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Vol 22 No 4 April/May 2017

Book of the Month

Cover of Whistleblowing: Law and Practice

Whistleblowing: Law and Practice

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Expertise in Regulation and Law

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ISBN13: 9780754624011
ISBN: 0754624013
Published: April 2006
Publisher: Ashgate Publishing Ltd
Format: Hardback
Price: £95.00



This collection of essays examines the multi-faceted roles of experts and expertise in and around contemporary legal and regulatory cultures. The essays illustrate the complexity intrinsic to the production and use of expert knowledge, particularly during transition from specialist communities to other domains such as policy formulation, regulatory standard setting and litigation. Several themes pervade the collection. These include the need to recognize that: expert knowledge and opinion is often complex, controversial and contested; there are no simple criteria for resolving disagreements between experts; appeals to 'objectivity' and 'impartiality' tend to be rhetorical rather than analytical; contests in expertise are frequently episodes in larger campaigns; there are many different models of expertise and knowledge; processes designed to deal with expert knowledge are unavoidably political; questions around who is an expert and what should count as expertise are not always self-evident; and the evidence rarely 'speaks for itself'.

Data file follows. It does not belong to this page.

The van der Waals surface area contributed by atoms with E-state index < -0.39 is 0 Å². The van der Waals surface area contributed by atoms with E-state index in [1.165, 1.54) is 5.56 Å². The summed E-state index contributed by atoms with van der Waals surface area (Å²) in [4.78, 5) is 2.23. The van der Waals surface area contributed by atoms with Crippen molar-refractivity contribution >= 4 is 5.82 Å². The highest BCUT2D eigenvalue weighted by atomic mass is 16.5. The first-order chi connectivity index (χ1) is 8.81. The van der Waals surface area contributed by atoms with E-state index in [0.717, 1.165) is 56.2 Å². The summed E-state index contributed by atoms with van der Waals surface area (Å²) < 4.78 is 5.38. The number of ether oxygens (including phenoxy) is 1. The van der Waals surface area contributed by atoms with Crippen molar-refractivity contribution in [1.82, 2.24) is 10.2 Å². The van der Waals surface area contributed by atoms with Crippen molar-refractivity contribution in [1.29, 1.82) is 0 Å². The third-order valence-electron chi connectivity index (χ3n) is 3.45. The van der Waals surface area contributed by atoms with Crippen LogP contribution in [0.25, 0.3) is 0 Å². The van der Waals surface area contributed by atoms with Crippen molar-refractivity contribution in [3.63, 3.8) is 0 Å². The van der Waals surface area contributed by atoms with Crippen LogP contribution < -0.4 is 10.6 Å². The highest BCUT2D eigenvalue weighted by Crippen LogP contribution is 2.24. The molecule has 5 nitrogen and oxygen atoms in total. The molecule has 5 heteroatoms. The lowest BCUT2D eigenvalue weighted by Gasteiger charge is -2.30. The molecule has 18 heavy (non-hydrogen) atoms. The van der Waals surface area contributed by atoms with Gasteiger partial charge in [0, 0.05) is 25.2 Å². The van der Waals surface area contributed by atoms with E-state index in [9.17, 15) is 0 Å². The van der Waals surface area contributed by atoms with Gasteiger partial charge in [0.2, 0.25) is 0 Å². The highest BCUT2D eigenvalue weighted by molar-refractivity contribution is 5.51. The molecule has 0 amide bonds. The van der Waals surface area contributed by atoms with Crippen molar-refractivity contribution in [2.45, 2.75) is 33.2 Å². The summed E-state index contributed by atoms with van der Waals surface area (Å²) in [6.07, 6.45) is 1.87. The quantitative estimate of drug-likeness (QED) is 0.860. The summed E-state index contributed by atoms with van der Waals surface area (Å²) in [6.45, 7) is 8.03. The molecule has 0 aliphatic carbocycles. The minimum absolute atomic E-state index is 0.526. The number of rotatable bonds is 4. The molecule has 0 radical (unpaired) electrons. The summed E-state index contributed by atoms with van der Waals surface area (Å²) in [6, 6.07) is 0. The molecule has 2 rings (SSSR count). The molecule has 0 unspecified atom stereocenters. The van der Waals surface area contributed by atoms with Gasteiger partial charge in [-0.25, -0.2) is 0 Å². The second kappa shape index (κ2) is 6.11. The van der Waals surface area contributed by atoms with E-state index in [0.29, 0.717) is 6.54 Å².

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Contents:
Experts and expertise in legal and regulatory settings, Gary Edmond and David Mercer; Expertise and experience in the governance of science: what is public participation for?, Alan Irwin; Scientific expertise and regulatory decision-making: standards, evidential interpretation and social interests in the pharmaceutical sector, John Abraham; Protecting the environment at the margin: the role of economic analysis in regulatory design and decision-making, Marc A. Eisner. Hyper-experts and the vertical integration of expertise in EMF/RF litigation, David Mercer; Jackson Pollock, Judge Pollak, and the dilemma of fingerprint expertise, Simon A. Cole; 'Science above all else': the inversion of credibility between forensic DNA profiling and fingerprint evidence, Michael Lynch.